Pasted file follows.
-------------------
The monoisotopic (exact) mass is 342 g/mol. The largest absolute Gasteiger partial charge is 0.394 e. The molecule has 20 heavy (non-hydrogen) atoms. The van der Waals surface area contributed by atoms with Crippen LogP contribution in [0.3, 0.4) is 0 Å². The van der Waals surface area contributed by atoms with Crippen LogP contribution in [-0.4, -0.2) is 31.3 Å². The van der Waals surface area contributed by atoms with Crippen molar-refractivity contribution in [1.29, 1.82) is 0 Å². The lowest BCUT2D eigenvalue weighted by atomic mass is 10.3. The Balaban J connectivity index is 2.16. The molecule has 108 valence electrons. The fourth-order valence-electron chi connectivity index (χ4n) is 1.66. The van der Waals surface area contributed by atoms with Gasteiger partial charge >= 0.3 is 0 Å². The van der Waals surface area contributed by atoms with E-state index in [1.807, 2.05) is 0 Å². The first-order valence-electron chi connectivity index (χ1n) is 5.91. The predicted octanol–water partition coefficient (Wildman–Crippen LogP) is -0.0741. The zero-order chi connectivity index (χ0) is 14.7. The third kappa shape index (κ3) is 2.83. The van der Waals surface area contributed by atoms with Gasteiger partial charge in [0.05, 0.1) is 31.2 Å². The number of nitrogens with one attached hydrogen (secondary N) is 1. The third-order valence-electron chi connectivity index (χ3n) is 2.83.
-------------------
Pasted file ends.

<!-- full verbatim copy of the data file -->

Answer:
The monoisotopic (exact) mass is 342 g/mol. The largest absolute Gasteiger partial charge is 0.394 e. The molecule has 20 heavy (non-hydrogen) atoms. The van der Waals surface area contributed by atoms with Crippen LogP contribution in [0.3, 0.4) is 0 Å². The van der Waals surface area contributed by atoms with Crippen LogP contribution in [-0.4, -0.2) is 31.3 Å². The van der Waals surface area contributed by atoms with Crippen molar-refractivity contribution in [1.29, 1.82) is 0 Å². The lowest BCUT2D eigenvalue weighted by atomic mass is 10.3. The Balaban J connectivity index is 2.16. The molecule has 108 valence electrons. The fourth-order valence-electron chi connectivity index (χ4n) is 1.66. The van der Waals surface area contributed by atoms with Gasteiger partial charge >= 0.3 is 0 Å². The van der Waals surface area contributed by atoms with E-state index in [1.807, 2.05) is 0 Å². The first-order valence-electron chi connectivity index (χ1n) is 5.91. The predicted octanol–water partition coefficient (Wildman–Crippen LogP) is -0.0741. The zero-order chi connectivity index (χ0) is 14.7. The third kappa shape index (κ3) is 2.83. The van der Waals surface area contributed by atoms with Gasteiger partial charge in [0.05, 0.1) is 31.2 Å². The number of nitrogens with one attached hydrogen (secondary N) is 1. The third-order valence-electron chi connectivity index (χ3n) is 2.83.